The UN’s climate science body, the Intergovernmental Panel on Climate Change (IPCC), has been hugely influential in shifting government and public opinion around the world. Now as we approach the conclusion of the IPCC’s sixth assessment cycle, policymakers need to pay more attention than ever on how to put these learnings into practice. The IPCC’s warnings will be dire, but the solutions they propose are in our grasp.
It is useful to look back at how the IPCC has changed the international community’s understanding of climate change and related issues, to see how climate science has evolved and what it tells us about the future of the climate crisis and our global response.
How much has UN science shaped policy?
IPCC reports provide a comprehensive assessment of the scientific evidence on climate change. The several-thousand-page reports are written and reviewed by thousands of scientists and experts from around the world — including some from WWF. The reports have gathered considerable media attention, which also helps raise awareness and shape public opinion. But, maybe more importantly, their 30-odd page ‘Summary for Policymakers’ has a sense of ‘ownership’ by UN member states as it goes through a line-by-line approval process by government delegations. This is what is happening for the ‘Synthesis Report’ in Switzerland next week.
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Looking back, we can see just how instrumental IPCC’s assessment reports are in shaping the climate narrative around the world. The Fifth Assessment Report (2013-14), provided the scientific basis for the international climate talks that led to the Paris Agreement in 2015. The landmark Paris Agreement aims to limit global warming to ‘well below 2°C’ above pre-industrial levels and pursue efforts to limit this to 1.5°C.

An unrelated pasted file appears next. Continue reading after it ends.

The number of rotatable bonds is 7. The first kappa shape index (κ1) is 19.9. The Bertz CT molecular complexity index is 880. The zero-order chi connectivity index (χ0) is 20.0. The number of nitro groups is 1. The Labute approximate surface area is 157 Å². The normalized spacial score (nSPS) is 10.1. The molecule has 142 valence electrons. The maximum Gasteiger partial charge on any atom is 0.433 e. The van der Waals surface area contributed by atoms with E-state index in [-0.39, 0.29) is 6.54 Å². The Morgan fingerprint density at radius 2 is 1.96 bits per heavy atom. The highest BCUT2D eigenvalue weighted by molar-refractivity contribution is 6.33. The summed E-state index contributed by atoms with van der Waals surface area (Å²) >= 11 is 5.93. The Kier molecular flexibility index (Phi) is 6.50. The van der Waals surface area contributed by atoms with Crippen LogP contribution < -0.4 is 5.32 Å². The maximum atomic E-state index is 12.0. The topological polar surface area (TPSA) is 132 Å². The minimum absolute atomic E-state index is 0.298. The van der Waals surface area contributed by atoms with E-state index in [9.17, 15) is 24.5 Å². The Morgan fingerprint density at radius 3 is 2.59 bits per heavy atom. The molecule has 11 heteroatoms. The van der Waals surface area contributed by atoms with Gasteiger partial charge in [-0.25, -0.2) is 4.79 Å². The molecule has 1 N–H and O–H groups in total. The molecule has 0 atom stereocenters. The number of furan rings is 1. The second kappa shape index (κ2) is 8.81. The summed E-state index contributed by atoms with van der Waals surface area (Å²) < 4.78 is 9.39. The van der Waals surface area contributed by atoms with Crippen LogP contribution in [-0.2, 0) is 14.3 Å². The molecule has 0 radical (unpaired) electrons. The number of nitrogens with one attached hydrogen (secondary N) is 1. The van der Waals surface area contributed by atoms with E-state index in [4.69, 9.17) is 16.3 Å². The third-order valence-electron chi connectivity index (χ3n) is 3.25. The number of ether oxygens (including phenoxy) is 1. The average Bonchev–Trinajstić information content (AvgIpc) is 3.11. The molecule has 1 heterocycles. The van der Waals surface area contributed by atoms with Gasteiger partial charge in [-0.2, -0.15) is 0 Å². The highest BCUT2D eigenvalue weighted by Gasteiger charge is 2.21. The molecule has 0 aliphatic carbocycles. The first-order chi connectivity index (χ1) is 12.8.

The IPCC’s Special Report on Global Warming of 1.5°C (2018) influenced climate targets in many countries. The report highlighted that every fraction of a degree of warming matters — with much worse climate risks resulting from 2°C compared to 1.5ºC of global warming, including more frequent and severe extreme events such as heatwaves, droughts, and floods. The report also found that limiting global warming to 1.5°C above pre-industrial levels would require ‘rapid, far-reaching, and unprecedented’ transitions in all aspects of society to reduce CO2 emissions to net zero by 2050.
The influence of IPCC reports can be seen in the domestic climate policies of a few countries. The United Kingdom and France set reaching net-zero greenhouse gas emissions by 2050 into national law right off the back of the IPCC 1.5°C report. And, according to Net Zero Tracker, 88% of global emissions are now covered by a net-zero pledge. That said, no countries are yet on track for a 1.5ºC pathway — policy development and its implementation has simply not achieved what the IPCC findings imply is needed.